Book of Happy - Chapter 1: A Successful Commercial Product
I had a game this spring that I'd play whenever the family went on a drive together. "I'd like to hear that Happy song," I'd announce, and started pressing buttons on the radio, scanning the FM dial. Happy quickly came up perhaps 80% of the time. My children, not sharing my enthusiasm for the song, wished it were otherwise.
As a friend once said of Madonna, Happy is not just ubiquitous, it's everywhere. Six months after its release, the song still plays constantly on radio. It is a format buster: in April it stood atop an unprecedented six different Billboard charts. Slate noted that Happy ended a 14-month drought - the longest in history - in which no lead black artist held the number one spot on the Billboard rankings. "Thanks to its unabashed retro-pop friendliness, Happy may be the ultimate 2014 crossover record. Or, to put a finer point on it: This may turn out to be white people’s favorite hit by a black person in a decade." (Remember Outkast?)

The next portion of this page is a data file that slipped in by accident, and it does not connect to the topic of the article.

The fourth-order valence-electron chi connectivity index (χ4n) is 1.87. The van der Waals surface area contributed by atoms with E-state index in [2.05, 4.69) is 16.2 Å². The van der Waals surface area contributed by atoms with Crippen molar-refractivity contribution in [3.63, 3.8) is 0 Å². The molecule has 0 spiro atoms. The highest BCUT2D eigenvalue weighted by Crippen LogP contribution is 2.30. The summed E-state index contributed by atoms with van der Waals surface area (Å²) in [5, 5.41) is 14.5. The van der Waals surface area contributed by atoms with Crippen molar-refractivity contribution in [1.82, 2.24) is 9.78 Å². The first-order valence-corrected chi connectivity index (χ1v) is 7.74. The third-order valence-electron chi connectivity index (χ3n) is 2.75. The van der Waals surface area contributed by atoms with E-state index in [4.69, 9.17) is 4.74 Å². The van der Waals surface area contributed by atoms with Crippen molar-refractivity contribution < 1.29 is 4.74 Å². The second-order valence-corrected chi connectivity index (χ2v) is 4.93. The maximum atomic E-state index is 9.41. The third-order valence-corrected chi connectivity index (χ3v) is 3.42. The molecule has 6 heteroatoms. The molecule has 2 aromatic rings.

Happy is starting to slip down the Billboard Hot 100, now residing at number 8, although this should not comfort those who wish to displace it: it has already been #1 in the UK on three separate occasions.
But it's no Gangnam Style. The official Happy video has registered 305.6 million views on Youtube, which sounds like a lot. But Happy is not even in the Top 30. Gangnam Style holds the top spot with 2 billion views. Think of Happy as the USA, and Gangnam Style as China. Slackers around the world agree that Gangnam Style (not to mention Baby and On the Floor) is a better way to waste four minutes than Happy. Happy is a hit, but not the biggest hit even of its era - in the context of its time, a highly successful commercial product.
Think I'll play it again.